Social Commerce

BMW finds Key to Facebook Commerce: A Pilot to Emulate? [Screenshots]

As far as we know, no automobile manufacturer has yet sold a car on Facebook.  In the meantime, BMW (UK) is piloting f-commerce with a new popup fan-store selling exclusive limited-edition brand merchandise for BMW customer fans, a personalised ‘Key2Joy’ car key cover for their BMW.

We love this because it’s simple and smart – simple because BMW are selling just one thing, whilst outsourcing all the e-commerce heavy lifting to a trusted e-commerce partner – Amazon (checkout is completed on Amazon).

And smart because selling exclusive limited-edition brand merchandise on Facebook is a cost-effective solution for BMW to test the potential of f-commerce in driving customer retention (by boosting brand loyalty) and customer acquisition (via the referral effect of brand advocacy).  BMW also has fan-store targeting right – existing customers rather than wannabe owners; a key case is useless to a non-owner – whose loyalty and advocacy to the brand will be considerably less valuable to that of an owner (past purchase is the best predictor of future purchase, and advocacy based on personal experience – not hopes – is more persuasive).

If there’s a criticism, it’s that the shopper experience in the BMW popup fan-store is less than wonderful – the look and feel does not reflect either the branding of BMW or Facebook, and typographically it’s a mess.  Getting thrown out to a separate Amazon store to checkout is also less than ideal.  Take a look at Gilt’s fan-commerce store to see how f-commerce should be done.

Now of course, if this BMW pilot is to establish the business case for popup fan-commerce on Facebook, BMW will need a way  of measuring any impact on loyalty and advocacy.  One simple solution would be for BMW to ship the key along with 2 special Key2Joy VIP test-drive invites for the latest model – one for the customer and one for a friend.  Redemption rates would give an indication of the impact of the store.  Another solution would be to add two simple pre-purchase questions prior to checkout for 50% of customers – propensity to repurchase, and propensity to recommend – and then ask the same questions in a mail-in survey for the other 50% when they receive the key.  If Facebook commerce works – the latter will be higher than the former.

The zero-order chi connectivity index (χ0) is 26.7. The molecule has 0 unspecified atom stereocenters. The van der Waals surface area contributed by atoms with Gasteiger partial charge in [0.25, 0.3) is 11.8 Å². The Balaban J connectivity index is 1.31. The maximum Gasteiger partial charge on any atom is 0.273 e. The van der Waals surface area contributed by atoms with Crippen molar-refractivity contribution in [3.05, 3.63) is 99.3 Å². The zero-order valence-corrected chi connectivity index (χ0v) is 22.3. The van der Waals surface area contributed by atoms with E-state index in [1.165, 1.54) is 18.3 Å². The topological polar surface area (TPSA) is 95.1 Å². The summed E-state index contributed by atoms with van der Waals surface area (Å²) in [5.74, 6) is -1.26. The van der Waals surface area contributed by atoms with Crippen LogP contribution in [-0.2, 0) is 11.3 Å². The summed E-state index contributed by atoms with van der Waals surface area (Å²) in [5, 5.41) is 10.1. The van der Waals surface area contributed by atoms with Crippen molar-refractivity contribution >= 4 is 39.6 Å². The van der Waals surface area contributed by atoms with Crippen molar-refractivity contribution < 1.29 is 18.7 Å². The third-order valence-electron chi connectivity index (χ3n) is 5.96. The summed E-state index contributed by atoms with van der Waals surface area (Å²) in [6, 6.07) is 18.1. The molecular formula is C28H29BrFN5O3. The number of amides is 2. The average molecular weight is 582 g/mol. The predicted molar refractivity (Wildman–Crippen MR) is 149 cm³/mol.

Whether or not BMW plan to measure the performance of their fan-store in these or other ways, we don’t know – but running a cost-effective pilot popup store selling exclusive branded merchandise is a first step in the right direction. One to emulate?



Chartered psychologist specialising in consumer behaviour, wellbeing and technology. Certified CX professional experienced in Design Thinking. A researcher, writer and speaker, Paul is head of Digital Insight at SYZYGY.

8 Comments Add New Comment

  1. Great post, with more and more people on facebook everyday, retailers should definitely take advantage of facebook commerce. The power of social media is becoming more obvious and its so much easier to connect with your potential customers and build that relationship. We had our facebook page and shop designed by these guys and it’s proven to be quite effective.

  2. I fail to see how Gilt’s fan-commerce solution or offering is any better that that of BMW? if you truly wish to see an f-commerce solution which takes the visitor from initial interest through to sale completion without the need to leave facebook and still maintaining use of your existing merchant services then take a look at a new offering from the Online Ventures Group stable in the form of SiiP from Social Innovations. A demonstration can be seen by logging in to your facebook and searching for “Truffle shuffle” (a retro clothing store) accept the app and you will see the true future of F-commerce, feel free to contact me to discuss further 07811 488494,

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